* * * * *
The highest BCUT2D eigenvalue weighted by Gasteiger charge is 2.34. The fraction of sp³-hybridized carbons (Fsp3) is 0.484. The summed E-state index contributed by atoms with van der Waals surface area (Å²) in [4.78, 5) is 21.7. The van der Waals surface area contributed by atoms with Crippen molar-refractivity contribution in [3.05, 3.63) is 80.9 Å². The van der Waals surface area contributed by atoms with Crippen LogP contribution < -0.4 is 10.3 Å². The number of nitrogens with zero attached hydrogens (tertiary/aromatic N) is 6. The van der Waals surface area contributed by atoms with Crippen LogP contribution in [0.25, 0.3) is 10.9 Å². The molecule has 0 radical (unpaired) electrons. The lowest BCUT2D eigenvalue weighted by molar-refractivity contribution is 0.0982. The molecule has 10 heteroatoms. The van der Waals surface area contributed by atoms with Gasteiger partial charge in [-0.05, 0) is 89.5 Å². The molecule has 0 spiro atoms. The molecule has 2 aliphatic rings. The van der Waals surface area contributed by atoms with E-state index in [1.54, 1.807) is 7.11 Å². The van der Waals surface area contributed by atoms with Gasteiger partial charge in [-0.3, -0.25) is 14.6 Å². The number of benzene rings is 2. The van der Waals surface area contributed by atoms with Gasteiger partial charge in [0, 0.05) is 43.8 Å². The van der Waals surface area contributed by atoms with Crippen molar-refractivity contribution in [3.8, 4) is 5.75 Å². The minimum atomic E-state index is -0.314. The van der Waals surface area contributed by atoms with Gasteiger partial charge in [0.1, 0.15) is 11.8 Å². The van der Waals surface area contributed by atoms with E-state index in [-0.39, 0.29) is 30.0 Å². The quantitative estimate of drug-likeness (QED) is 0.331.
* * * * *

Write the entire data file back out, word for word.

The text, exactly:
The highest BCUT2D eigenvalue weighted by Gasteiger charge is 2.34. The fraction of sp³-hybridized carbons (Fsp3) is 0.484. The summed E-state index contributed by atoms with van der Waals surface area (Å²) in [4.78, 5) is 21.7. The van der Waals surface area contributed by atoms with Crippen molar-refractivity contribution in [3.05, 3.63) is 80.9 Å². The van der Waals surface area contributed by atoms with Crippen LogP contribution < -0.4 is 10.3 Å². The number of nitrogens with zero attached hydrogens (tertiary/aromatic N) is 6. The van der Waals surface area contributed by atoms with Crippen LogP contribution in [0.25, 0.3) is 10.9 Å². The molecule has 0 radical (unpaired) electrons. The lowest BCUT2D eigenvalue weighted by molar-refractivity contribution is 0.0982. The molecule has 10 heteroatoms. The van der Waals surface area contributed by atoms with Gasteiger partial charge in [-0.05, 0) is 89.5 Å². The molecule has 0 spiro atoms. The molecule has 2 aliphatic rings. The van der Waals surface area contributed by atoms with E-state index in [1.54, 1.807) is 7.11 Å². The van der Waals surface area contributed by atoms with Gasteiger partial charge in [-0.3, -0.25) is 14.6 Å². The number of benzene rings is 2. The van der Waals surface area contributed by atoms with Gasteiger partial charge in [0, 0.05) is 43.8 Å². The van der Waals surface area contributed by atoms with Crippen molar-refractivity contribution in [3.8, 4) is 5.75 Å². The minimum atomic E-state index is -0.314. The van der Waals surface area contributed by atoms with Gasteiger partial charge in [0.1, 0.15) is 11.8 Å². The van der Waals surface area contributed by atoms with E-state index in [-0.39, 0.29) is 30.0 Å². The quantitative estimate of drug-likeness (QED) is 0.331.